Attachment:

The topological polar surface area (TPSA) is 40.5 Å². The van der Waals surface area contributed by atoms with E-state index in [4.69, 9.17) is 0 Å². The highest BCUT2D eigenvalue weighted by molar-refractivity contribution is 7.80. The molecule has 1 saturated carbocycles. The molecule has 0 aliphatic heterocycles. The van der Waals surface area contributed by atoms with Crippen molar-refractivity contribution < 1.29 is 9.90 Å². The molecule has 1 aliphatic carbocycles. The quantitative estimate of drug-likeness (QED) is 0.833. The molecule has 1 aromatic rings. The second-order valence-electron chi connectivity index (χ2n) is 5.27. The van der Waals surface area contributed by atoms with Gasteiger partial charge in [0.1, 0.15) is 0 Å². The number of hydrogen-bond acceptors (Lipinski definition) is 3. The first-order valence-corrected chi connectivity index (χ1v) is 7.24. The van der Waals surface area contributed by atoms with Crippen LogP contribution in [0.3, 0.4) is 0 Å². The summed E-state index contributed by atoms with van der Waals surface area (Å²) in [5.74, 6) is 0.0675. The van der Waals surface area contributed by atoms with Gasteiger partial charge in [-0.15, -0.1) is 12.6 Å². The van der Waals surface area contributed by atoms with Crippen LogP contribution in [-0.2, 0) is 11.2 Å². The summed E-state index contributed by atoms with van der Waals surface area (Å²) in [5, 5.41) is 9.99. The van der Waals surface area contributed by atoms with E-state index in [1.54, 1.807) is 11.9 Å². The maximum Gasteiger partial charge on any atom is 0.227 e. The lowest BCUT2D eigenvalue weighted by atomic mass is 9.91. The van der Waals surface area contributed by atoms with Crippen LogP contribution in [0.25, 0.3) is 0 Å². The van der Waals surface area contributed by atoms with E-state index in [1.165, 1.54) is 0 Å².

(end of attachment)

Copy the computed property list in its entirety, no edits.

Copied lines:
The topological polar surface area (TPSA) is 40.5 Å². The van der Waals surface area contributed by atoms with E-state index in [4.69, 9.17) is 0 Å². The highest BCUT2D eigenvalue weighted by molar-refractivity contribution is 7.80. The molecule has 1 saturated carbocycles. The molecule has 0 aliphatic heterocycles. The van der Waals surface area contributed by atoms with Crippen molar-refractivity contribution < 1.29 is 9.90 Å². The molecule has 1 aliphatic carbocycles. The quantitative estimate of drug-likeness (QED) is 0.833. The molecule has 1 aromatic rings. The second-order valence-electron chi connectivity index (χ2n) is 5.27. The van der Waals surface area contributed by atoms with Gasteiger partial charge in [0.1, 0.15) is 0 Å². The number of hydrogen-bond acceptors (Lipinski definition) is 3. The first-order valence-corrected chi connectivity index (χ1v) is 7.24. The van der Waals surface area contributed by atoms with Crippen LogP contribution in [0.3, 0.4) is 0 Å². The summed E-state index contributed by atoms with van der Waals surface area (Å²) in [5.74, 6) is 0.0675. The van der Waals surface area contributed by atoms with Gasteiger partial charge in [-0.15, -0.1) is 12.6 Å². The van der Waals surface area contributed by atoms with Crippen LogP contribution in [-0.2, 0) is 11.2 Å². The summed E-state index contributed by atoms with van der Waals surface area (Å²) in [5, 5.41) is 9.99. The van der Waals surface area contributed by atoms with E-state index in [1.54, 1.807) is 11.9 Å². The maximum Gasteiger partial charge on any atom is 0.227 e. The lowest BCUT2D eigenvalue weighted by atomic mass is 9.91. The van der Waals surface area contributed by atoms with Crippen LogP contribution in [0.25, 0.3) is 0 Å². The van der Waals surface area contributed by atoms with E-state index in [1.165, 1.54) is 0 Å².